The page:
HCC with tumor thrombus extending into the right atrium is frequently associated with secondary Budd–Chiari syndrome and often other adverse tumor-related factors, such as extension to the portal veins; thus, it is traditionally regarded as a terminal condition with extremely poor prognosis. Almost all patients with HCC which develops from cirrhotic liver should be screened for IVC extension and RA tumor thrombus. The early screening and appropriate treatment modality may improve the survival of the patients. The echocardiography is a simple, noninvasive diagnostic tool for RA tumor thrombus, hemodynamics, cardiac function and pulmonary pressures.


None, no relationship to industry.


The author/s confirm that a written consent for submission and publication of this case report including image(s) and associated text has been obtained from the patient in line with COPE guidance.


All authors were involved in patient care, drafting and editing of the manuscript.


  1. Desai A, Sandhu S, Lai JP, Sandhu DS. Hepatocellular carcinoma in non-cirrhotic liver: A comprehensive review. World J Hepatol. 2019 Jan 27;11(1):1-18. doi:
  2. Morgan TR, Mandayam S, Jamal MM. Alcohol and hepatocellular carcinoma. Gastroenterology. 2004 Nov;127(5 Suppl 1):S87-96. doi:
  3. Caldwell S, Park SH. The epidemiology of hepatocellular cancer: from the perspectives of public health problem to tumor biology. J Gastroenterol. 2009;44 Suppl 19:96-101. doi:
  4. Sung AD, Cheng S, Moslehi J, Scully EP, Prior JM, Loscalzo J. Hepatocellular carcinoma with intracavitary cardiac involvement: a case report and review of the literature. Am J Cardiol. 2008 Sep 1;102(5):643-5. doi:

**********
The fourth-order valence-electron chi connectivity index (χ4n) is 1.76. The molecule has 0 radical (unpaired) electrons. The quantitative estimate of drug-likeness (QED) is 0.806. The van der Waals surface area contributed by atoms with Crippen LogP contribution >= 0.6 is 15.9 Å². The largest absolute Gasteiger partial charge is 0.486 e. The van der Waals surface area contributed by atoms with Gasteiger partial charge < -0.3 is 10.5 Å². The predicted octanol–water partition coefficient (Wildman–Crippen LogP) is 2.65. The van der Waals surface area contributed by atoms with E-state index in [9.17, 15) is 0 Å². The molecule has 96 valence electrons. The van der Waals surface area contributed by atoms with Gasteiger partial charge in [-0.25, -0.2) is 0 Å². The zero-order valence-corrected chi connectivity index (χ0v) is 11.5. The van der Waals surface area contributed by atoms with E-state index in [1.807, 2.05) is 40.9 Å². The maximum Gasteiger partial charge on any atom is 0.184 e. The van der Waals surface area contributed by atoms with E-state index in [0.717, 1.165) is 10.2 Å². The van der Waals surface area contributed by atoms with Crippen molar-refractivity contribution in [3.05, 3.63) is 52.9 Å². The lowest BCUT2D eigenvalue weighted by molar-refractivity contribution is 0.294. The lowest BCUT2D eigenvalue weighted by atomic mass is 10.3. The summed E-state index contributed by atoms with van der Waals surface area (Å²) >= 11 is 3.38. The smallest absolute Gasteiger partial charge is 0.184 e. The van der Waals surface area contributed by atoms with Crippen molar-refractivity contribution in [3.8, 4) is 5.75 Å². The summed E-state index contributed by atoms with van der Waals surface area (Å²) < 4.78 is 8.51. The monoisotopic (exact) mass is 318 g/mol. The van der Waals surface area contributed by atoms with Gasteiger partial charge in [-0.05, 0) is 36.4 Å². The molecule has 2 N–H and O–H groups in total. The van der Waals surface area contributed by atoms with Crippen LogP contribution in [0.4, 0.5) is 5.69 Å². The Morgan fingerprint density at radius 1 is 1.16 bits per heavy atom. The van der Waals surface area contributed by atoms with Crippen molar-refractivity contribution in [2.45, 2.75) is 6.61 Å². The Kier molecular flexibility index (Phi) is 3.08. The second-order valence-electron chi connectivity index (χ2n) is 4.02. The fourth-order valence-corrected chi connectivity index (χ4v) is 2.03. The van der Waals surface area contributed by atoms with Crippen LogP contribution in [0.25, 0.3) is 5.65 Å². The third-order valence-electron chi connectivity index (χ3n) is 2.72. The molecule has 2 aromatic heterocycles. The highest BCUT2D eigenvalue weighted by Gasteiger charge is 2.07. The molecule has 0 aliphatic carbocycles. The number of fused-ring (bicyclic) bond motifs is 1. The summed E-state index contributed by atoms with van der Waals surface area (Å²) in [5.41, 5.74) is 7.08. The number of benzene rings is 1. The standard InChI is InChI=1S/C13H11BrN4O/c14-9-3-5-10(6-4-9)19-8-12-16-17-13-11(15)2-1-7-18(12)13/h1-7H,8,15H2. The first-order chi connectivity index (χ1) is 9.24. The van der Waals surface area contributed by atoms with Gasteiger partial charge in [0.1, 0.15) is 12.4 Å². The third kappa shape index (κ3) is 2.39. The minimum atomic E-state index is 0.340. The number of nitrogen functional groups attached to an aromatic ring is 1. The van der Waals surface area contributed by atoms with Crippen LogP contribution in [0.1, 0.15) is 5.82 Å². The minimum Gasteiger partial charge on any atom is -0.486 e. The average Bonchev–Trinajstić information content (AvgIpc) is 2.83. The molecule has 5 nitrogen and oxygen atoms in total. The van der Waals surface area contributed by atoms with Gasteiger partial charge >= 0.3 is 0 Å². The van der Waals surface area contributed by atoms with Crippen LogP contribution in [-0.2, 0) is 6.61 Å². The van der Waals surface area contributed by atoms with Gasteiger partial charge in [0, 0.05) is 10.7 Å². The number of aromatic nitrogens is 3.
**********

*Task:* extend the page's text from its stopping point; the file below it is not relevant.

5. EDMONDSON HA, STEINER PE. Primary carcinoma of the liver: a study of 100 cases among 48,900 necropsies. Cancer. 1954 May;7(3):462-503. doi:<462::AID-CNCR2820070308>3.0.CO;2-E
  6. Kato Y, Tanaka N, Kobayashi K, Ikeda T, Hattori N, Nonomura A. Growth of hepatocellular carcinoma into the right atrium. Report of five cases. Ann Intern Med. 1983 Oct;99(4):472-4. doi:
  7. Sakata J, Shirai Y, Wakai T, Kaneko K, Nagahashi M, Hatakeyama K. Preoperative predictors of vascular invasion in hepatocellular carcinoma. Eur J Surg Oncol. 2008 Aug;34(8):900-5. doi:
  8. Chan GS, Ng WK, Ng IO, Dickens P. Sudden death from massive pulmonary tumor embolism due to hepatocellular carcinoma. Forensic Sci Int. 2000 Feb 28;108(3):215-21. doi:
  9. Pesi B, Giudici F, Moraldi L, Montesi G, Romagnoli S, Pinelli F, et al. Hepatocellular carcinoma on cirrhosis complicated with tumoral thrombi extended to the right atrium: results in three cases treated with major hepatectomy and thrombectomy under hypothermic cardiocirculatory arrest and literature review. World J Surg Oncol. 2016 Mar 12;14:83. doi:
  10. Inoue Y, Hayashi M, Katsumata T, Shibayama Y, Tanigawa N. Hepatocellular carcinoma with right atrial tumor thrombus: report of a case. Surg Today. 2011 Aug;41(8):1122-9. doi:
  11. Wang Y, Yuan L, Ge RL, Sun Y, Wei G. Survival benefit of surgical treatment for hepatocellular carcinoma with inferior vena cava/right atrium tumor thrombus: results of a retrospective cohort study. Ann Surg Oncol. 2013 Mar;20(3):914-22. doi:
  12. Llovet JM, Ricci S, Mazzaferro V, Hilgard P, Gane E, Blanc JF, et al; SHARP Investigators Study Group. Sorafenib in advanced hepatocellular carcinoma. N Engl J Med. 2008 Jul 24;359(4):378-90. doi: